Term of Award

Spring 2022

Degree Name

Master of Science in Experimental Psychology (M.S.)

Document Type and Release Option

Thesis (open access)

Copyright Statement / License for Reuse

Creative Commons License
This work is licensed under a Creative Commons Attribution 4.0 License.

Department

Department of Psychology

Committee Chair

Amy Hackney

Committee Member 1

Karen Naufel

Committee Member 2

Nick Holtzman

Abstract

Despite the growing education levels of Black women, negative stereotypes of Black women persist and undermine the confidence of African American/Black college women in the classroom. Experimental evidence supports that stereotype threat, the fear of confirming a negative stereotype about one’s group when being evaluated by others, undermines the performance of high achieving Black students (Steele & Aronson, 1995). Research has found the impostor phenomenon to be experienced as thoughts of inauthenticity, in conjunction with fear of failure and being exposed as a fraud (Ibrahim et al., 2020). Therefore, being continuously exposed to situations that create feelings of state inauthenticity, such as situations that create stereotype threat, could lead individuals to experience trait-like impostor fears. The primary purpose of the current research is to investigate a social-environmental causal factor of state impostor feelings in two samples of Black college women: stereotype threat. A second goal of the current research is to create original items from a culturally informed model of impostor feelings to assess trait levels of impostorism in two samples of Black female college students. Black female college students from a predominantly white institution (PWI) and a historically black college or university (HBCU) participated in this study. Due to the small sample size (N = 26), the current research results cannot be used to draw any conclusions about the effects of stereotype threat on state inauthenticity and state anxiety. However, the new culturally informed impostor items had high internal consistency (α = .81), showed promise of accurately measuring impostorism, and will contribute to creating a more culturally informed impostor feelings measure. Overall, this research will contribute to the body of work concerning Black women in college struggling with anxiety, experiencing impostor phenomenon, and coping with stereotype threat.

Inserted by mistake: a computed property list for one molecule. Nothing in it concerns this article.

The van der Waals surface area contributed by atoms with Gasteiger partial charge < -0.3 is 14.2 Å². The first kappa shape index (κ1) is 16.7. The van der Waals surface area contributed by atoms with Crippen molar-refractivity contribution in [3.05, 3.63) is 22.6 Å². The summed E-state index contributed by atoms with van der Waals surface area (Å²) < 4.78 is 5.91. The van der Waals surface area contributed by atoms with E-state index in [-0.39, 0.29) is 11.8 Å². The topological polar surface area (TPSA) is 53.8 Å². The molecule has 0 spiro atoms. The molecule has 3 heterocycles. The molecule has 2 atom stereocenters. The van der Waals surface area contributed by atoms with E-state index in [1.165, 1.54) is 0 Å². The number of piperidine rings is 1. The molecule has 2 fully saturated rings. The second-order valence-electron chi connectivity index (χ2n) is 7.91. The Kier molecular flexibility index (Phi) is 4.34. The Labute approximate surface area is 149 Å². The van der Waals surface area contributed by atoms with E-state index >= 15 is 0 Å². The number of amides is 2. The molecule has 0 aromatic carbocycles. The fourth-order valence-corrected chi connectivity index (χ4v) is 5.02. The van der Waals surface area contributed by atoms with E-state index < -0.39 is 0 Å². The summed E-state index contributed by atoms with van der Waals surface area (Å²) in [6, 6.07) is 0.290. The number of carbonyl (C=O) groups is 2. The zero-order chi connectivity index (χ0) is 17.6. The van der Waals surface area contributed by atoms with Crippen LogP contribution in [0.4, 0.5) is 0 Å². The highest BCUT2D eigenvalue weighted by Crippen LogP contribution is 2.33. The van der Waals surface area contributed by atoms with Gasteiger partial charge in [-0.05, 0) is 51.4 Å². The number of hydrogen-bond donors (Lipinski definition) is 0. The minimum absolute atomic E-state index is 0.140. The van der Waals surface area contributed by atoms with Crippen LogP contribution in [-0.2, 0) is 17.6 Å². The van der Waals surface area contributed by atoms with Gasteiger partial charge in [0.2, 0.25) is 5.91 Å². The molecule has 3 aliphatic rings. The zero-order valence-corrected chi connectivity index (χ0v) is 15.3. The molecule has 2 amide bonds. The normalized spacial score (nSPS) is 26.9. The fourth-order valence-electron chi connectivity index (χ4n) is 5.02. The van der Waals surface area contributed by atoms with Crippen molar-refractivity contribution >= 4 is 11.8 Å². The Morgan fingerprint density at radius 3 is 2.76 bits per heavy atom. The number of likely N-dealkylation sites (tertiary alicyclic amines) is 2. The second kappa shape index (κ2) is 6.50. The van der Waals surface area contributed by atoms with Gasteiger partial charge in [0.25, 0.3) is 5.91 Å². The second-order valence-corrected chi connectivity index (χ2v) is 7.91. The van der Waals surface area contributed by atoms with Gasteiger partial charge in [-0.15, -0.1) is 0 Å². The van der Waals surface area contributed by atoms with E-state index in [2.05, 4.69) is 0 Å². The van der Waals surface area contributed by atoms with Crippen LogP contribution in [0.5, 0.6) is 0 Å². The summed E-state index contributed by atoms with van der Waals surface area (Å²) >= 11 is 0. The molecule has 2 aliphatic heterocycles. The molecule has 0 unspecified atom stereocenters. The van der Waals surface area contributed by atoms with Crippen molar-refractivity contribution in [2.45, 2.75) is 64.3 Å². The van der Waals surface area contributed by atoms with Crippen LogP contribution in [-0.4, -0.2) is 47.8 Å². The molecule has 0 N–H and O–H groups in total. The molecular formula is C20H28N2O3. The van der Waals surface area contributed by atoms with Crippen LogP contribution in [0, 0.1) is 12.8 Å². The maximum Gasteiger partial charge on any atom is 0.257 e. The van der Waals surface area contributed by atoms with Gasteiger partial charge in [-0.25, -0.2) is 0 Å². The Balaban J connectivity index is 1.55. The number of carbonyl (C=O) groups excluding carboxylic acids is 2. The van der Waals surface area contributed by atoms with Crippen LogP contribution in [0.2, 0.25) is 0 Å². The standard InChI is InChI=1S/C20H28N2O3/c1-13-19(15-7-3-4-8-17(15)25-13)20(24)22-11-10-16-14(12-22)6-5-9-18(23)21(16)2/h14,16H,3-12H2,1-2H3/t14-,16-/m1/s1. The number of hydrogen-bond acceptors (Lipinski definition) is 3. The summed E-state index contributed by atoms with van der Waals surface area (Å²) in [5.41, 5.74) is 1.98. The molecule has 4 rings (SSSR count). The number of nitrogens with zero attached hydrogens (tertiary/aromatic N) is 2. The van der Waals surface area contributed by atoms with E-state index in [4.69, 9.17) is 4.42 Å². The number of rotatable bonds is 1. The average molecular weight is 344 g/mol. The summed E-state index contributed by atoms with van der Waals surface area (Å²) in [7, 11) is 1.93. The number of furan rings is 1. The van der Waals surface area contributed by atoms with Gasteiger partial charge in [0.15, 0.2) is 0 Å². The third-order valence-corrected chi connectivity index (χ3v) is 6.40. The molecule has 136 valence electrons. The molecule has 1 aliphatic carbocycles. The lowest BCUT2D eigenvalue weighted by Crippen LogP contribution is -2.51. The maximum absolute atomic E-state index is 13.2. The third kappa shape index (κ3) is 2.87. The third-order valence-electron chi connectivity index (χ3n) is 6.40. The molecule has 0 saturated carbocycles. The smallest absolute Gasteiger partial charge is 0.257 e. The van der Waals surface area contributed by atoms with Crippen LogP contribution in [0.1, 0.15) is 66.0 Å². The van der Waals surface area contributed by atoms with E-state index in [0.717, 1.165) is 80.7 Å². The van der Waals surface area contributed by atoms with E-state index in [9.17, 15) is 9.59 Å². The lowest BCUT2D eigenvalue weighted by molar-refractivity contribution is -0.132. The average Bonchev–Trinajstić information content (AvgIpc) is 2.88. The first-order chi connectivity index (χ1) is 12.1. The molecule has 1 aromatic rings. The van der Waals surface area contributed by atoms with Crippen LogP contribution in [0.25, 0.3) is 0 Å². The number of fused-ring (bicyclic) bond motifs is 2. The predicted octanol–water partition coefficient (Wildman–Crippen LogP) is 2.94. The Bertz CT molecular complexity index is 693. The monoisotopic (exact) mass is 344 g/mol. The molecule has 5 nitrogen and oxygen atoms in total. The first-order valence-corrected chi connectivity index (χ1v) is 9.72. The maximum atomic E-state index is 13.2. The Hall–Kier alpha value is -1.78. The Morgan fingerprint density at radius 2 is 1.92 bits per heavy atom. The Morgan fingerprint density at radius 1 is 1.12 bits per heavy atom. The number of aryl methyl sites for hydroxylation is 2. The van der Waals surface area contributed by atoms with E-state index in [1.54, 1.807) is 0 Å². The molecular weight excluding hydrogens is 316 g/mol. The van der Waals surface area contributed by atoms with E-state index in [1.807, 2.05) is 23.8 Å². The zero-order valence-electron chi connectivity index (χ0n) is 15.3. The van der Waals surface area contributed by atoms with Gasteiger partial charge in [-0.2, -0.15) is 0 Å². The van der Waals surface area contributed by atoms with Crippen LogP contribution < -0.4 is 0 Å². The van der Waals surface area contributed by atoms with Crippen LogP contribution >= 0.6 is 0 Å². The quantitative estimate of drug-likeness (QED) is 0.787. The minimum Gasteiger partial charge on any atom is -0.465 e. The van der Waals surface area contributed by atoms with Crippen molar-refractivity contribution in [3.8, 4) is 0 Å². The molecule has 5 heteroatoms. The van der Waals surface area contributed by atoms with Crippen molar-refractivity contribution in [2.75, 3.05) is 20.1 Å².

Research Data and Supplementary Material

No

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